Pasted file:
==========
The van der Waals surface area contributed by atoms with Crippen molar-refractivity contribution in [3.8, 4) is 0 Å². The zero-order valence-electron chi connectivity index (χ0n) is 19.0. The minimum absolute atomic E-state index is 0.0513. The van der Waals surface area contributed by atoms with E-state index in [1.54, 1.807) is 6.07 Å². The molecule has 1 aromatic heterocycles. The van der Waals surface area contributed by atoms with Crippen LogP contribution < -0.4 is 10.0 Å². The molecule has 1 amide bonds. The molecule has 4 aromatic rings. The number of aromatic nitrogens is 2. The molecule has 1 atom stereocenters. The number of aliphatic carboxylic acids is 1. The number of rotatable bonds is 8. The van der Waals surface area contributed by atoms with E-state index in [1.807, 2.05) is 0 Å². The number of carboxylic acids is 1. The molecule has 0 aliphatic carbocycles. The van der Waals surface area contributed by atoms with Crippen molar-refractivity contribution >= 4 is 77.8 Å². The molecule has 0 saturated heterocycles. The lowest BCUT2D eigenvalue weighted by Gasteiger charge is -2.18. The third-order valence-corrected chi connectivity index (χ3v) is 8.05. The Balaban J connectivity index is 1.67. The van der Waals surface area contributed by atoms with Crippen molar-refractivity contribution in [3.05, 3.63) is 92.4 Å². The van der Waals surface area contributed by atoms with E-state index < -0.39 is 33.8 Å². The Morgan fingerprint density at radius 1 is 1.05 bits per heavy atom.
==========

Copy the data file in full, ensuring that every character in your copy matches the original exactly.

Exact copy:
The van der Waals surface area contributed by atoms with Crippen molar-refractivity contribution in [3.8, 4) is 0 Å². The zero-order valence-electron chi connectivity index (χ0n) is 19.0. The minimum absolute atomic E-state index is 0.0513. The van der Waals surface area contributed by atoms with E-state index in [1.54, 1.807) is 6.07 Å². The molecule has 1 aromatic heterocycles. The van der Waals surface area contributed by atoms with Crippen LogP contribution < -0.4 is 10.0 Å². The molecule has 1 amide bonds. The molecule has 4 aromatic rings. The number of aromatic nitrogens is 2. The molecule has 1 atom stereocenters. The number of aliphatic carboxylic acids is 1. The number of rotatable bonds is 8. The van der Waals surface area contributed by atoms with E-state index in [1.807, 2.05) is 0 Å². The number of carboxylic acids is 1. The molecule has 0 aliphatic carbocycles. The van der Waals surface area contributed by atoms with Crippen molar-refractivity contribution >= 4 is 77.8 Å². The molecule has 0 saturated heterocycles. The lowest BCUT2D eigenvalue weighted by Gasteiger charge is -2.18. The third-order valence-corrected chi connectivity index (χ3v) is 8.05. The Balaban J connectivity index is 1.67. The van der Waals surface area contributed by atoms with Crippen molar-refractivity contribution in [3.05, 3.63) is 92.4 Å². The van der Waals surface area contributed by atoms with E-state index < -0.39 is 33.8 Å². The Morgan fingerprint density at radius 1 is 1.05 bits per heavy atom.